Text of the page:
The Education Ministry's latest offer in pay talks for primary teachers and principals is disappointing, teachers have told RNZ.
The Educational Institute today announced it is taking the offer, a pay rise of 9.3 percent over three years, to its members in an online ballot next week.
The increase of 3 percent a year for each year of the deal was an improvement on the previous offer of 2 percent a year for three years for most teachers, but worse for new teachers who were previously offered a total increase of 14 percent over three years.
The new offer also includes 4.5 percent per year for three years for principals of schools with fewer than 100 students.
The Educational Institute said it would not make any recommendation about how its members should vote on the proposal, but principals told RNZ today their staff were unhappy with it.
Teachers at Johnsonville School in Wellington said it did not provide enough of a pay rise for new teachers and failed to address issues including workload, class size and help for children with special education needs.
But they were divided on whether they were willing to repeat last month's strike, which was the first in 24 years by primary teachers and principals.
Jo Wilson said the ministry's new offer had too little for new teachers and nothing at all for wider problems like special education.
"If you look at a lot of young teachers, if you look at things like the cost of housing, they're never going to be able to afford their own home on the current salaries that they're receiving, so I think the pay is important but it's not the be all and end all, I think they need to address wider issues."
Mrs Wilson said she would reject the offer and she would be willing to strike for a better deal.
"I'd go for the two-day strike. It's unfortunate because ultimately as teachers we're all about the children and what's best for them but if we don't take a stand, well someone has to, and according to us the time is now," she said.
Michelle Tietjens said the pay rise offered by the new proposal was not enough to attract new teachers and she would probably reject it.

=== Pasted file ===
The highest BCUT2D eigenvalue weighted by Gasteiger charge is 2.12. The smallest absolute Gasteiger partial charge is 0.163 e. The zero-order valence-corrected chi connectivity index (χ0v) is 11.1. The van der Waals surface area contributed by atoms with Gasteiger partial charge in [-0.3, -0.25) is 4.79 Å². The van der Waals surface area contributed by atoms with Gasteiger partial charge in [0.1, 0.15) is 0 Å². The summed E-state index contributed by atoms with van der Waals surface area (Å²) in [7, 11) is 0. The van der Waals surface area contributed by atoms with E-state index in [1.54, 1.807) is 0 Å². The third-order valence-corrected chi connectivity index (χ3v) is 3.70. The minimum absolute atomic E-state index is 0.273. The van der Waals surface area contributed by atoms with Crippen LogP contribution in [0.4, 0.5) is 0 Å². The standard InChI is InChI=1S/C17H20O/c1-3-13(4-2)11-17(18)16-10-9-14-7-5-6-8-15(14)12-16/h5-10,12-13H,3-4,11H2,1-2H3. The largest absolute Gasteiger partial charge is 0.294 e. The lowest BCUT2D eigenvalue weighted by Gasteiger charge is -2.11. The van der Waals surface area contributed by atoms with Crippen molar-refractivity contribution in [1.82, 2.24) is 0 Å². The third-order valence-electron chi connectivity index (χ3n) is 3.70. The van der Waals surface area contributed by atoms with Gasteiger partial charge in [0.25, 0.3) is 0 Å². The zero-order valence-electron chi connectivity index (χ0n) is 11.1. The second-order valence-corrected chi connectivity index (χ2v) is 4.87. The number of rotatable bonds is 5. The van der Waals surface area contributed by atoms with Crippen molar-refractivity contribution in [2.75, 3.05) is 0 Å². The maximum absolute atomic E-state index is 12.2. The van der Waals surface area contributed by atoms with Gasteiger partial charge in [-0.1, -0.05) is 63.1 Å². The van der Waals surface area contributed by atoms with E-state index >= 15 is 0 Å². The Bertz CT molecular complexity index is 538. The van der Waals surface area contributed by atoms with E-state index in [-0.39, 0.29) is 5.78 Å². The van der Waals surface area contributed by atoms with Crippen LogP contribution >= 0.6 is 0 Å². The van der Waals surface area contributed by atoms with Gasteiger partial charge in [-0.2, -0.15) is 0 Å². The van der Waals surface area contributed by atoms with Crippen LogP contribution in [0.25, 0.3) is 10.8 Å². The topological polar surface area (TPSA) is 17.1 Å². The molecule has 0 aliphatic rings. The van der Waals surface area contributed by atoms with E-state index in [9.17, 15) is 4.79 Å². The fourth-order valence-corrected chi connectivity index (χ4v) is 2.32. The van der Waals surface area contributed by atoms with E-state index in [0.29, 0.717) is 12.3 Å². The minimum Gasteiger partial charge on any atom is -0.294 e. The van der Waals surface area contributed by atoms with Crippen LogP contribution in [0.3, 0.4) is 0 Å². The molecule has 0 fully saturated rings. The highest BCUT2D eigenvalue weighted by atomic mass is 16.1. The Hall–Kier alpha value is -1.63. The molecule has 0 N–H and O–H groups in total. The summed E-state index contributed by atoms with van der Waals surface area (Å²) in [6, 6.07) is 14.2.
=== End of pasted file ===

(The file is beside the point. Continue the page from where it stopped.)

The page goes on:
"It's not working with inflation and everything else. There's no incentive for other people to join the profession," she said.
Rosalie Anso said the offer was better for experienced teachers like herself, but it was new teachers who needed the money.
"It's the beginning teachers we need to be looking after," she said.
However, Ms Anso said she would be reluctant to strike again.
"I would rather be here teaching but I think we do need to make a stand every now and again about certain issues. For me the issue wasn't the pay, it's about the conditions and it's about getting help for the special needs kids who are in my class," she said.
A student teacher at the school, Bryony Waterman-Dick, said the pay offer was not enough to attract more young people to teaching.
"I think it'll deter younger teachers from coming in to the profession and if they do go in to the profession I think that it's going to make them more likely to get registered and then go overseas and teach," she said.
The school's principal, Barry Schon, said the deal needed to address the shortage of teachers.
"We need to attract more people into the profession because there's a lot of people who are going to be retiring over the next few years so therefore we've got to put effort into paying new teachers more."
Teacher Andrea Geluk said she was disappointed the offer failed to deal with issues like classes sizes, special education, and workload.
"I'd like to think we could get something else other than just money," she said.
Mrs Geluk said she would be prepared to strike in order to get a better offer from the ministry.
"I don't believe striking is necessarily the way to go but I don't know how else to make yourself heard. I don't like striking, but yep I would if I think it's going to make a really big difference," she said.